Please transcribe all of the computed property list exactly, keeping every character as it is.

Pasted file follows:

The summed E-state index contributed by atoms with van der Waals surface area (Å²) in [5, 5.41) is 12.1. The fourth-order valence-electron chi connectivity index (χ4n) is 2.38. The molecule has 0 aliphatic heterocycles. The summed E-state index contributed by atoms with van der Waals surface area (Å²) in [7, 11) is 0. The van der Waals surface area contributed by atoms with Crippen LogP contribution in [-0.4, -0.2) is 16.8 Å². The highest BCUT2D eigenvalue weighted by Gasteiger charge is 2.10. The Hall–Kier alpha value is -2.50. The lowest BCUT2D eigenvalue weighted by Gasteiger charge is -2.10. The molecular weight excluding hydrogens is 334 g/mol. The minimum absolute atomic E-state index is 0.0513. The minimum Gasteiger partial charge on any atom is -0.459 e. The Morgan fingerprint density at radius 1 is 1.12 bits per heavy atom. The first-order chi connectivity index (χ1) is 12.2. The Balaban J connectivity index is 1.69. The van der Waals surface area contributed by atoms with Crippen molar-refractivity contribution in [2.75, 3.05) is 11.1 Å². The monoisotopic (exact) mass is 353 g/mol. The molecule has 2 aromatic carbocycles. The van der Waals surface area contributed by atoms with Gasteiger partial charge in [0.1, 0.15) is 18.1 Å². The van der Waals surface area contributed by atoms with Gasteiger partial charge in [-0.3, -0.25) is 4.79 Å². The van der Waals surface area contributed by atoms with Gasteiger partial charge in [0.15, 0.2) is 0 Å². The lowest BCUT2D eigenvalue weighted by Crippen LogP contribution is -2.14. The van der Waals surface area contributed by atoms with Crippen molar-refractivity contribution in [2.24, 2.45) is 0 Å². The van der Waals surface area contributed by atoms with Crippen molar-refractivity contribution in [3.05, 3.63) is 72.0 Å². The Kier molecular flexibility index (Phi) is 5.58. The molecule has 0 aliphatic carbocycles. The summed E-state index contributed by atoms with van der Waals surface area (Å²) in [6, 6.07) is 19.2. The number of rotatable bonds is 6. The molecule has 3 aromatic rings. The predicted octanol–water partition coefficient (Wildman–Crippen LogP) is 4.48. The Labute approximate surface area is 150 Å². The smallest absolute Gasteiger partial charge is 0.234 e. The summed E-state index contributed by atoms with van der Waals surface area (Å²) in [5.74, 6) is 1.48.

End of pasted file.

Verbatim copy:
The summed E-state index contributed by atoms with van der Waals surface area (Å²) in [5, 5.41) is 12.1. The fourth-order valence-electron chi connectivity index (χ4n) is 2.38. The molecule has 0 aliphatic heterocycles. The summed E-state index contributed by atoms with van der Waals surface area (Å²) in [7, 11) is 0. The van der Waals surface area contributed by atoms with Crippen LogP contribution in [-0.4, -0.2) is 16.8 Å². The highest BCUT2D eigenvalue weighted by Gasteiger charge is 2.10. The Hall–Kier alpha value is -2.50. The lowest BCUT2D eigenvalue weighted by Gasteiger charge is -2.10. The molecular weight excluding hydrogens is 334 g/mol. The minimum absolute atomic E-state index is 0.0513. The minimum Gasteiger partial charge on any atom is -0.459 e. The Morgan fingerprint density at radius 1 is 1.12 bits per heavy atom. The first-order chi connectivity index (χ1) is 12.2. The Balaban J connectivity index is 1.69. The van der Waals surface area contributed by atoms with Crippen molar-refractivity contribution in [2.75, 3.05) is 11.1 Å². The monoisotopic (exact) mass is 353 g/mol. The molecule has 2 aromatic carbocycles. The van der Waals surface area contributed by atoms with Gasteiger partial charge in [0.1, 0.15) is 18.1 Å². The van der Waals surface area contributed by atoms with Gasteiger partial charge in [-0.3, -0.25) is 4.79 Å². The van der Waals surface area contributed by atoms with Gasteiger partial charge in [0.15, 0.2) is 0 Å². The lowest BCUT2D eigenvalue weighted by Crippen LogP contribution is -2.14. The van der Waals surface area contributed by atoms with Crippen molar-refractivity contribution in [2.24, 2.45) is 0 Å². The van der Waals surface area contributed by atoms with Crippen molar-refractivity contribution in [3.05, 3.63) is 72.0 Å². The Kier molecular flexibility index (Phi) is 5.58. The molecule has 0 aliphatic carbocycles. The summed E-state index contributed by atoms with van der Waals surface area (Å²) in [6, 6.07) is 19.2. The number of rotatable bonds is 6. The molecule has 3 aromatic rings. The predicted octanol–water partition coefficient (Wildman–Crippen LogP) is 4.48. The Labute approximate surface area is 150 Å². The smallest absolute Gasteiger partial charge is 0.234 e. The summed E-state index contributed by atoms with van der Waals surface area (Å²) in [5.74, 6) is 1.48.